Gustafson: Bullying isn’t only on the playground

Britta Gustafson
Then Again

For the past 24 hours, I’ve regretted the way I participated, or failed to, in a small encounter that took place recently, and because I can’t go back and react differently or sooner, I’ll write about it now in hopes of preventing anyone who reads this from feeling equally guilty, or for that matter, entitled.

While picking up a few things in a large local chain store in Glenwood, I couldn’t help overhearing an irate shopper as he berated an employee because she was unable to locate a very specific item in the huge store. The situation escalated; he was aggressive, loud and patronizing, pushing the boundaries of acceptable customer behavior. After keeping her composure under pressure through the entire experience, the gentile and diligent clerk finally found the item and the angry man stormed off.

Unable to continue to hold back the tears that had been welling up, she let them spill out. I stopped to console her and to praise her for handling the situation with such grace and told her that the way he had been talking to her was not nice. I believe she took some solace from my sympathetic gesture but her eyes said, “It’s OK, happens all the time.” And that’s just not OK. I left feeling that I should have intervened on her behalf much sooner.

It was the type of bullying that I try to discourage my own little children from standing idly by and allowing to continue. And because I am certain that as a parent I wouldn’t have been so passive on the playground, I realized that I was talking the talk but not walking the walk.

There seems to be an assumption that the customer is always right, and some will abuse their perceived power in such situations, even expecting that those who serve them should take it with a smile. And please don’t get me started on the experiences of those of us who have relied on tips to make ends meet.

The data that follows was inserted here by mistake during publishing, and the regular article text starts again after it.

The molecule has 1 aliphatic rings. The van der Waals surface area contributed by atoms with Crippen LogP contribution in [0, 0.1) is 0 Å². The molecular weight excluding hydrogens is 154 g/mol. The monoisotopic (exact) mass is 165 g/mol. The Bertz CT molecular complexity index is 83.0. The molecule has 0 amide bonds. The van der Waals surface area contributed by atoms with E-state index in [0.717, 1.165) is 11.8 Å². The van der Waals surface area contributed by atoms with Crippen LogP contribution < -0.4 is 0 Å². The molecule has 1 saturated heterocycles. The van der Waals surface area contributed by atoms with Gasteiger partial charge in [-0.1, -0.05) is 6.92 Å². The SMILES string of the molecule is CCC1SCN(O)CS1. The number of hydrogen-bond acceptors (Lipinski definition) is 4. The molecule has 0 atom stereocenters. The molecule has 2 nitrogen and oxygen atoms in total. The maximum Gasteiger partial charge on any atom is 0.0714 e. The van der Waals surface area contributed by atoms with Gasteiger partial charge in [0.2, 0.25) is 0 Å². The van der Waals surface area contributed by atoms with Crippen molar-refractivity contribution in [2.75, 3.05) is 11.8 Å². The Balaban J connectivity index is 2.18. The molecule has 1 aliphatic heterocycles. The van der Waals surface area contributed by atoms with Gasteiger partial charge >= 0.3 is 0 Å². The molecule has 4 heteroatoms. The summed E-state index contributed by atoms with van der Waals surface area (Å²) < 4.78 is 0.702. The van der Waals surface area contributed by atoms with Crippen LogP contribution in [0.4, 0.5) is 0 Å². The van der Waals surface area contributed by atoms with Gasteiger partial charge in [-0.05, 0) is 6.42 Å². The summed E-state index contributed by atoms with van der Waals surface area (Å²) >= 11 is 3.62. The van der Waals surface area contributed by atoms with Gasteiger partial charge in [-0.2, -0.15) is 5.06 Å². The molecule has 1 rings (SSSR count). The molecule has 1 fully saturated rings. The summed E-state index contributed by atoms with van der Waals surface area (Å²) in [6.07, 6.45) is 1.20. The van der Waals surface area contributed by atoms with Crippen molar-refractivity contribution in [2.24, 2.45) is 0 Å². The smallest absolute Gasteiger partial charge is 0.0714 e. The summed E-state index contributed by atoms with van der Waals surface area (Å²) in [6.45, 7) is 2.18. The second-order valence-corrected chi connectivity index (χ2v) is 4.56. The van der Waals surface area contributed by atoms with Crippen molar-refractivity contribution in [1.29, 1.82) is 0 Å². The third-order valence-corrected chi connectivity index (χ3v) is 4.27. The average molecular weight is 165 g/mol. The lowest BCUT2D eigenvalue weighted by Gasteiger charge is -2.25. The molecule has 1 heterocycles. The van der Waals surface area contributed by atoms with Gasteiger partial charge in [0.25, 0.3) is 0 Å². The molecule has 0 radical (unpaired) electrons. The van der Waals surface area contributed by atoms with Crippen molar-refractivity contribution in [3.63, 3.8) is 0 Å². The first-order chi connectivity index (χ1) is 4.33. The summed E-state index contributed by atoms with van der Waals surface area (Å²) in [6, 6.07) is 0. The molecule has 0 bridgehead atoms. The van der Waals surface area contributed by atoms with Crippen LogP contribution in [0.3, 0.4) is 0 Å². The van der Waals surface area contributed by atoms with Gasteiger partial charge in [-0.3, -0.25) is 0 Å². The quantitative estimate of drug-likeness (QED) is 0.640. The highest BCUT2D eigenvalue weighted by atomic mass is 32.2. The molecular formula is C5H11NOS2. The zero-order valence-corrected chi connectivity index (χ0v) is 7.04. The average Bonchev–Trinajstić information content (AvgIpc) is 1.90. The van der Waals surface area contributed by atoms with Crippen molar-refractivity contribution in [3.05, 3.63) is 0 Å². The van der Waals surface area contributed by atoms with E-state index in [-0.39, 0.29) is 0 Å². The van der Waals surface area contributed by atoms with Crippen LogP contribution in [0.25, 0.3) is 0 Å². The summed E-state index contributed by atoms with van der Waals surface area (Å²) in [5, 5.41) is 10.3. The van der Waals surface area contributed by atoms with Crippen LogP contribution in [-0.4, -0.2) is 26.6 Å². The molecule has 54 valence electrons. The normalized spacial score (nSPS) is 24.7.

I often muse over the 24 different jobs that I had tried out before putting forth some effort toward a sustained career path. I’ve waited tables, tended bars, taught skiing, walked dogs, arranged flowers, at one point in college I even delivered the very same newspapers for which I was the managing editor.

I’ve worked part-time as a passenger service agent at the airport — my least favorite customer service job, despite the perk of traveling around the world standby, but still in first class seats. That job culminated in an angry traveler throwing his baggage (no pun intended) over the counter at us when he was told that a safety restriction would prevent either himself, or his oversized luggage from traveling in our small plane over the mountains. I promptly resigned; no perks were worth that abuse.

I’ve held my tongue while a client reached across my desk, took my only pen out of my hand, used it to make herself a note, then looked up at me and scolded “why aren’t you taking notes” as she continued rattling off her list of unrealistic expectations.

We’ve put up with a lot, thanks to the “customer’s always right” philosophy. But I wonder if that has culminated in an escalating sphere of inconsiderate behaviors. I’ve often suggested that every person should, at some point, in his or her life — regardless of socio-economic status and in some cases specifically because of status — wait tables for tips. It is eye-opening and forces those of us who have served others to serve up empathy when the shoe is on the other foot.